Spoon River Anthology by Edgar Lee MastersFrom spoonriveranthology.net: Edgar Lee Masterss Spoon River Anthology was an immediate commercial success when it was published in 1915. Unconventional in both style and content, it shattered the myths of small town American life. A collection of epitaphs of residents of a small town, a full understanding of Spoon River requires the reader to piece together narratives from fragments contained in individual poems.
American Icons: ‘Spoon River Anthology’
Edgar Lee Masters is best remembered for his great collection Spoon River Anthology, a sequence of over two hundred free-verse epitaphs spoken from the cemetery of the town of Spoon River. When the collection first saw publication in , it caused a great sensation because of its forthrightness about sex, moral decay, and hypocrisy; but its cynical view of Midwestern small town values influenced a whole generation of writers and their works. Russell in the Concise Dictionary of American Literary Biography, "became an international popular and critical success and introduced with a flourish what has since come to be known as the Chicago Renaissance"—a group of writers, including Masters, Carl Sandburg , Vachel Lindsay , and Theodore Dreiser, who disproved the commonly held notion that only on the East Coast of the U. The central Illinois area in which Masters grew up was especially revered for its historic association with Abraham Lincoln ; Russell commented that Masters's "hometown of Petersburg was but two miles from Lincoln's New Salem; he knew personally William Herndon Lincoln's law partner , the Armstrong family one of whom Lincoln had defended , and John McNamar the man who jilted Ann Rutledge before her story became entwined with Lincoln's. Using a variety of pseudonyms to avoid possible damage to his law practice, Masters began to publish poetry in magazines. By he had published four books of poetry, seven plays, and a collection of essays, but none of them had received much critical attention.
Skip to content. Death has loosened their tongues, and they tell us what they really think about their hopes and dreams and damaged lives. The book became a landmark in American poetry, selling 80, copies in its first year, and has never been out of print. A church bell sounded mournfully far away, I heard the cry of a baby, And the coughing of John Yarnell, Bed-ridden, feverish, feverish, dying, Then the violent voice of my wife: "Watch out, the potatoes are burning! I pulled the trigger.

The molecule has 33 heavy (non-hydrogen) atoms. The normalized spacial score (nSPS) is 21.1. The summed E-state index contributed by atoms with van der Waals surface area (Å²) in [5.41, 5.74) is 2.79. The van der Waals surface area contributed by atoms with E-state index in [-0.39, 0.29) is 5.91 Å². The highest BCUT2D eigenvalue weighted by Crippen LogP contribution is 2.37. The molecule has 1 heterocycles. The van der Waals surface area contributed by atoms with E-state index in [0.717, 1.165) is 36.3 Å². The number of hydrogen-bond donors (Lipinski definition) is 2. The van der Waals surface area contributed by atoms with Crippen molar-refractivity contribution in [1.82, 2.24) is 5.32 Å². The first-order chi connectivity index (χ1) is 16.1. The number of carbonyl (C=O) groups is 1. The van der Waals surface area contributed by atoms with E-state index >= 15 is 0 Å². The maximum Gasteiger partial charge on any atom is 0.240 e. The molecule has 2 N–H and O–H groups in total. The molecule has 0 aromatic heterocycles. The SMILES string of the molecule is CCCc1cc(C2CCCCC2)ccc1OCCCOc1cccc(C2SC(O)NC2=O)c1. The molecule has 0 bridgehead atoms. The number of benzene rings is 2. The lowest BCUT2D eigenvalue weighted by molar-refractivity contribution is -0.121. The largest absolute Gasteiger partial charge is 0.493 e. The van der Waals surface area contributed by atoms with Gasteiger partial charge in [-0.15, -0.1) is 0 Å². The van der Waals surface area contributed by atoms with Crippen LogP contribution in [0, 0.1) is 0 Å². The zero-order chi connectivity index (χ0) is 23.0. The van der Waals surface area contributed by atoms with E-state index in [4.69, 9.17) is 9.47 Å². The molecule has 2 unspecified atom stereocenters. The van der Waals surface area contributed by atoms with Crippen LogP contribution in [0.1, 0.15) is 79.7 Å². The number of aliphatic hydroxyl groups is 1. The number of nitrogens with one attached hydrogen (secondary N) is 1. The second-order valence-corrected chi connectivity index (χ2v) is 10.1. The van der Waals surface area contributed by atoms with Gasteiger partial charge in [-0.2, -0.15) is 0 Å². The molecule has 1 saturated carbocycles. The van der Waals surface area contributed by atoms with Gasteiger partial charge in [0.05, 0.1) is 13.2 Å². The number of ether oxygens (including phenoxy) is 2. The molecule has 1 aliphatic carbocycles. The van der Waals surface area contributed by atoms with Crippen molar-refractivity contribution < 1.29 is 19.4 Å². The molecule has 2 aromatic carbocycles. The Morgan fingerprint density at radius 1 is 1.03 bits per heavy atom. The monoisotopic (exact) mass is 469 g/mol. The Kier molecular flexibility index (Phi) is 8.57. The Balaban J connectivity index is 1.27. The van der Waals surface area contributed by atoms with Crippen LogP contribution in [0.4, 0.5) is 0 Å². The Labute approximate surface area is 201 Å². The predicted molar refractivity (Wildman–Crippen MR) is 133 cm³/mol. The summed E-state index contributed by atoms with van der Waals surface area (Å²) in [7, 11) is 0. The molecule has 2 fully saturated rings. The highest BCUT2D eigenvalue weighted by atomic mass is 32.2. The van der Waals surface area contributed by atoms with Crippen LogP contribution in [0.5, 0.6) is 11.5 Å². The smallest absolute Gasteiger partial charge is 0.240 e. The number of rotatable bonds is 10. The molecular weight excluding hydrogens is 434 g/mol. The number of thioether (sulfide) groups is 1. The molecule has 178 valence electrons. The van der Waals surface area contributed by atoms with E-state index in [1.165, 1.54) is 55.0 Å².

In his thinly veiled fictional town of Spoon River, situated in central Illinois near Lewistown, where Masters grew up, the honest, hardworking, chaste, and churchgoing live amidst corrupt bankers, abusive husbands, unfulfilled wives, sexual deviants, and failed dreamers. In the groundbreaking work, Masters, a onetime law partner of Clarence Darrow, gives voice to more than two hundred deceased citizens of Spoon River who are laid to rest in Oak Hill Cemetery, known to the locals as The Hill. Each postmortem poem in the collection is titled with the name of the citizen who reveals some truth about their daily existence in Spoon River. Masters gleaned tidbits of stories and gossip he heard during the time he spent in Lewistown and nearby Petersburg, where his grandparents lived. In some cases, Masters barely changed their names.
Poetic justice in small-town America
It was inspired by the epigrams in the Greek Anthology. The Spoon River Anthology is a collection of free-verse epitaphs in the form of monologues. They are spoken from beyond the grave by former residents of a dreary, confining small town like those Masters himself had known during his Illinois boyhood. The speakers tell of their hopes and ambitions and of their bitter, unrealized lives. The realistic poems proved controversial when they were first published, for they contradicted the popular view of small towns as repositories of moral virtue and respectability. Spoon River Anthology.
Spoon River Anthology , by Edgar Lee Masters , is a collection of short free verse poems that collectively narrates the epitaphs of the residents of Spoon River, a fictional small town named after the real Spoon River that ran near Masters' home town of Lewistown, Illinois. The aim of the poems is to demystify rural and small town American life. The collection includes separate characters, in all providing accounts of their lives, losses, and manner of death. Many of the poems contain cross-references that create an unabashed tapestry of the community. The poems were originally published in the St. Louis, Missouri literary journal Reedy's Mirror.